The law requiring the North Carolina lottery to return at least 35 percent of all ticket sales to state education programs could inhibit sales and ultimately cost the state money, according to the lottery's executive director and other experts.
To meet the requirement, North Carolina will pay out less to winners than neighboring states offer. Tom Shaheen, director of the state lottery and a past president of the North American lottery trade association, said that could mean fewer tickets are sold. Dedicating more money to prizes encourages more people to buy tickets and leads to more money for the state, experts say.
"I wouldn't say it's scientifically an absolute, but I believe it personally from my experience in the lottery," Shaheen said.
South Carolina's lottery director, Ernie Passailaigue, said he likes that his state doesn't dictate how much the lottery must give to education programs.
"Politicians don't understand this," said Passailaigue, a former state senator. "But the players understand this very much. If they buy the games and do not have very pleasant experiences - either through the dollars won or the repetitiveness of the wins - they are either not going to play or else go somewhere where they have a better chance."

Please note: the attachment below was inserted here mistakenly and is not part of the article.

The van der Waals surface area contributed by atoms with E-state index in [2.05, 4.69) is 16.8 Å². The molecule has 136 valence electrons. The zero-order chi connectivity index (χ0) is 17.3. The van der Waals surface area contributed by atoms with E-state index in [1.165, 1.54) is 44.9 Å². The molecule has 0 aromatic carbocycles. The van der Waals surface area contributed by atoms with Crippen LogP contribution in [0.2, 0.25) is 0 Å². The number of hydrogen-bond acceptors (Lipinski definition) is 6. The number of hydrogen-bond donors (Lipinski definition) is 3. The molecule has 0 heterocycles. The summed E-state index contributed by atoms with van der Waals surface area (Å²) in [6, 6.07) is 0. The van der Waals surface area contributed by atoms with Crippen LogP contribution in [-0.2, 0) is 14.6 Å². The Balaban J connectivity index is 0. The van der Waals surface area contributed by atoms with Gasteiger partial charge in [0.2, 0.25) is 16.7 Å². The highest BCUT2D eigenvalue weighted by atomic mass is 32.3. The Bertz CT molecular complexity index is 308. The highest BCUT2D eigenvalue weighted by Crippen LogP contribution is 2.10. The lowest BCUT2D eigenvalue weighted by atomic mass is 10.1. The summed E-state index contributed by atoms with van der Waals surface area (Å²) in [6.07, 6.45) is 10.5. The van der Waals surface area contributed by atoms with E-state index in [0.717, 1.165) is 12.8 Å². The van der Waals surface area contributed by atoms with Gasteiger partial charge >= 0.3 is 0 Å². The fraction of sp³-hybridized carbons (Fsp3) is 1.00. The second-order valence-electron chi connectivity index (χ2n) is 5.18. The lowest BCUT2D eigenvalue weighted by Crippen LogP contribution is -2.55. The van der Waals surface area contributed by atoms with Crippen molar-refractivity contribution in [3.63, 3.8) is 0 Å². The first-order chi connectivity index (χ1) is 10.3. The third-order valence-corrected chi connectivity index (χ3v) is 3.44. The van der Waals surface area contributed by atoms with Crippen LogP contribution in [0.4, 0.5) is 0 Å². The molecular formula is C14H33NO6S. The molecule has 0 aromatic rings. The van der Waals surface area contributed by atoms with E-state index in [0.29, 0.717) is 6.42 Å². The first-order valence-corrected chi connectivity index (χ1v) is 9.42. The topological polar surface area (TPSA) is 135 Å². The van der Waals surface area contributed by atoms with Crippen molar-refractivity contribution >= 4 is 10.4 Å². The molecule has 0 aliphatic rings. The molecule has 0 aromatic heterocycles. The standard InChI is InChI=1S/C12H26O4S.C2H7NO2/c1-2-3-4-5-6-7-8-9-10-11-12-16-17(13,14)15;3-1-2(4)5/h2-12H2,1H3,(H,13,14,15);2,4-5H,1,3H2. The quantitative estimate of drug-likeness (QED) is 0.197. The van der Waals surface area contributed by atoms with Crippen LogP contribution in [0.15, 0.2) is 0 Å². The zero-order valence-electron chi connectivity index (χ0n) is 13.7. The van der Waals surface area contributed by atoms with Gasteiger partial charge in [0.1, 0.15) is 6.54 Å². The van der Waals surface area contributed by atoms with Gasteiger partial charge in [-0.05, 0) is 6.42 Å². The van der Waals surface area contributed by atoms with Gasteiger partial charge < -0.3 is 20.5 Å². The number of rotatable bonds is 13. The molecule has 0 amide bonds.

South Carolina will pay out 61 percent of its sales revenue in prizes this year, he said. Virginia and Georgia are paying about 58 percent and Tennessee paid about 54 percent last year.
North Carolina's first batch of scratch-off lottery tickets will offer about $79.5 million in prizes. That's at least $10 million less than what Virginia and Georgia would pay and at least $14 million less than what winners would get in South Carolina.
Several states have seen success by increasing their payout percentages, while Texas saw a steady decline in business when it reduced its payouts from 60 percent of sales to 50 percent in 1997. Lawmakers reversed their decision two years later.
California, Ohio, Colorado, Connecticut, Washington and other states saw significant increases in sales and profits after increasing the percentages paid in prizes in recent years.
"What they understand is that it's a volume business and that more sales is the way to bring in more actual dollars," Shaheen said. "We like to say that you don't pay for scholarships with a percentage. You pay for them with real dollars."
State Sen. Tony Rand, D-Cumberland, said he doesn't recall how the 35 percent requirement made its way into law, but says he wouldn't object to a revision if it would mean more money for schools.
"If there's a better way to skin the cat," he said, "then the cat better look out."